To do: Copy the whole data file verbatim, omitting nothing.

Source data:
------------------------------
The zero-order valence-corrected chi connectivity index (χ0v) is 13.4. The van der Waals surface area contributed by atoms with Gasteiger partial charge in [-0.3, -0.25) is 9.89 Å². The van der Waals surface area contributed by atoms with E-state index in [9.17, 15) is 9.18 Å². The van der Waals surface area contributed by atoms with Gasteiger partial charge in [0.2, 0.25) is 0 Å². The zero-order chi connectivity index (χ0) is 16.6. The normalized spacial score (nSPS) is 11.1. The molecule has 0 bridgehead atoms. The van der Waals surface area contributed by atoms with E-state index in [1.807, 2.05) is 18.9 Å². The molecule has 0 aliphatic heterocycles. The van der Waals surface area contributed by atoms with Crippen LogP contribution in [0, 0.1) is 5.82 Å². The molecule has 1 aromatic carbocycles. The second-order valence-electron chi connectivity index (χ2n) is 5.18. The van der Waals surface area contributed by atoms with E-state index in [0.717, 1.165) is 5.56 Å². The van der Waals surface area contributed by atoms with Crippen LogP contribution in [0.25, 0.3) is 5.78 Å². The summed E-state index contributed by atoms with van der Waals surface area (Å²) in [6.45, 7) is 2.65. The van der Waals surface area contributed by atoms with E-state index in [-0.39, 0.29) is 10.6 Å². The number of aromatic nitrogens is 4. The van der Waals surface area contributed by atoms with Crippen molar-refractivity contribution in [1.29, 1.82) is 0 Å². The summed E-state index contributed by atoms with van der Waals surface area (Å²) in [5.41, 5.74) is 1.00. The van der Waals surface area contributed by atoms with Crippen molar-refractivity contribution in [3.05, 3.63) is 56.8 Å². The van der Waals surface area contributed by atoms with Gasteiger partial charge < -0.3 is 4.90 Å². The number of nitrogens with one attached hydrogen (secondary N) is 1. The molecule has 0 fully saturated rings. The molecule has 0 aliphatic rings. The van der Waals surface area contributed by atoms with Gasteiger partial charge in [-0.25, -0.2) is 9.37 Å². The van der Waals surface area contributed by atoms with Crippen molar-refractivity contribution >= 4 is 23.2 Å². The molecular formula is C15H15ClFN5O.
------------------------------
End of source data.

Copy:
The zero-order valence-corrected chi connectivity index (χ0v) is 13.4. The van der Waals surface area contributed by atoms with Gasteiger partial charge in [-0.3, -0.25) is 9.89 Å². The van der Waals surface area contributed by atoms with E-state index in [9.17, 15) is 9.18 Å². The van der Waals surface area contributed by atoms with Gasteiger partial charge in [0.2, 0.25) is 0 Å². The zero-order chi connectivity index (χ0) is 16.6. The normalized spacial score (nSPS) is 11.1. The molecule has 0 bridgehead atoms. The van der Waals surface area contributed by atoms with E-state index in [1.807, 2.05) is 18.9 Å². The molecule has 0 aliphatic heterocycles. The van der Waals surface area contributed by atoms with Crippen LogP contribution in [0, 0.1) is 5.82 Å². The molecule has 1 aromatic carbocycles. The second-order valence-electron chi connectivity index (χ2n) is 5.18. The van der Waals surface area contributed by atoms with E-state index in [0.717, 1.165) is 5.56 Å². The van der Waals surface area contributed by atoms with Crippen LogP contribution in [0.25, 0.3) is 5.78 Å². The summed E-state index contributed by atoms with van der Waals surface area (Å²) in [6.45, 7) is 2.65. The van der Waals surface area contributed by atoms with E-state index in [-0.39, 0.29) is 10.6 Å². The number of aromatic nitrogens is 4. The van der Waals surface area contributed by atoms with Crippen molar-refractivity contribution in [1.29, 1.82) is 0 Å². The summed E-state index contributed by atoms with van der Waals surface area (Å²) in [5.41, 5.74) is 1.00. The van der Waals surface area contributed by atoms with Crippen molar-refractivity contribution in [3.05, 3.63) is 56.8 Å². The van der Waals surface area contributed by atoms with Gasteiger partial charge < -0.3 is 4.90 Å². The number of nitrogens with one attached hydrogen (secondary N) is 1. The molecule has 0 fully saturated rings. The molecule has 0 aliphatic rings. The van der Waals surface area contributed by atoms with Gasteiger partial charge in [-0.25, -0.2) is 9.37 Å². The van der Waals surface area contributed by atoms with Crippen molar-refractivity contribution >= 4 is 23.2 Å². The molecular formula is C15H15ClFN5O.